The irony is that one group of Americans is sitting around, unable to contribute to the economy, due to lack of jobs while many of those who have jobs are so overwhelmed that they aren’t productive either.

At least, I’d like to think some of this is why organizations and their people keep dropping the ball on what I need done. It’s sort of a circular process which keeps us all dropping the ball. We can’t seem to receive it when expected from the person handing off the ball and then we’re not ready to hand off the ball when the next person is expecting it.

Unfortunately, I have so many details to manage between the needs of my family and my mother that I need to know people within corporations are going to do what they say they will do. I barely have time to contact these people once, let alone several times.

What’s a person to do? I can’t change these corporations easily. Frankly, if only one or two of the problems occurred, I could take the time really to explain the problems and try to resolve the difficulties with the organizations. But my attention is so divided between so many of these institutions that I tend to send in only the most basic explanation of my difficulties to the proper authorities and, these days, often one contact or letter doesn’t seem to be enough. I don’t feel it’s fair to publicly “out” a business on a blog without having more discussions with the organization first.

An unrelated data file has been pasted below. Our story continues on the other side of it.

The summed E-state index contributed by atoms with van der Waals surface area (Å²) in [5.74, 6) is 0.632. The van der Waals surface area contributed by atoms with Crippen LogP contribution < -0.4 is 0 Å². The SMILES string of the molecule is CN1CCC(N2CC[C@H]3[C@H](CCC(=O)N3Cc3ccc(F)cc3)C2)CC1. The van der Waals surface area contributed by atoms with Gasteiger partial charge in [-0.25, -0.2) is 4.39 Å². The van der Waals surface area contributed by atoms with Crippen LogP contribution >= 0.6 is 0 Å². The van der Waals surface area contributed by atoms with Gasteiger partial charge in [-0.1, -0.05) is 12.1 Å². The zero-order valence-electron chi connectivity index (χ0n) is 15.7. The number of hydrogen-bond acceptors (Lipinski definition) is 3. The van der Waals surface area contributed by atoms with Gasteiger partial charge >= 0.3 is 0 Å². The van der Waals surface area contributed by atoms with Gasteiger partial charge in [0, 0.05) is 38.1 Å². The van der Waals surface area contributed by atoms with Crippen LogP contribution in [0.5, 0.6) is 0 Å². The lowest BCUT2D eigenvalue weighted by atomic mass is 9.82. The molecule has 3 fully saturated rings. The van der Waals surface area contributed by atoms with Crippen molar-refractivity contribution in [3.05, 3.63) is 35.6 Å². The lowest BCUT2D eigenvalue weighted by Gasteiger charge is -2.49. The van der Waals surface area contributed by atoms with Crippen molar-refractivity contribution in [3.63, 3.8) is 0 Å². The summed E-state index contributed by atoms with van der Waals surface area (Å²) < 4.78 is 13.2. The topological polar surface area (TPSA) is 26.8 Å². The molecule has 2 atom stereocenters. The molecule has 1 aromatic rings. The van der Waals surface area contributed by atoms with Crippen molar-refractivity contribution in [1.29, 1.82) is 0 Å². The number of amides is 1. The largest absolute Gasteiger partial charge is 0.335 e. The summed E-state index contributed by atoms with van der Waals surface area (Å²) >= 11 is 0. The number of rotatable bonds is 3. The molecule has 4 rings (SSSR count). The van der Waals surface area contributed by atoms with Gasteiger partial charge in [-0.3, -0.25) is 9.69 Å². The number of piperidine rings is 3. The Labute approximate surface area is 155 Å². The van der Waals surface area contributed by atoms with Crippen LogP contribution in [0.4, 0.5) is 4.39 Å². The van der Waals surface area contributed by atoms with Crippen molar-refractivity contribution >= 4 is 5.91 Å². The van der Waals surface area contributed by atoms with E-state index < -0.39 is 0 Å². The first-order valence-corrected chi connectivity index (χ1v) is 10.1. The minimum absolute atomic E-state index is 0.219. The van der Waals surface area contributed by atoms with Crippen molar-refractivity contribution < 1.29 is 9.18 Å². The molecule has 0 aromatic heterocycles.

Basically, though, I don’t want to pass more of my day dealing with these frustrations than spending time with my loved ones and dedicating time to my personal and professional pursuits.

(c) 2009 Christiana Lambert

I can only control my response and that’s becoming harder and harder to do with all the missteps that keep happening. Last week I finally had that “eureka” moment: I have to operationalize my responses to these tasks. I have to create steps for how I follow-up with firms. The more I let the phone calls and papers sit on my desk, the more I allow them to rob me of even more of my well-being and time.

I have used a paper tickler file with great success for paying bills and returning items and completing other tasks that have a physical presence and a time deadline. Now I will be adding an electronic reminder system to my calendar where I make an arbitrary deadline for responses from others. If I don’t hear from them, I call to check on the status. I do not wait to call them, as I often do now, until I feel a sense of impending doom, or until I receive a piece of mail that reminds me to take immediate action. I regain what little control I have as an outsider by not letting others’ inactions weigh on every minute of my days. I compartmentalize what I do have control over: my actions.

Too bad someone else’s bottom line has to take away from my ability to spend time improving my own bottom line. Making spreadsheets for others and operationalizing my responses to inaction seems, on the surface, to be a poor use of my MBA knowledge.

However, the peace of mind those actions bring to me may be priceless.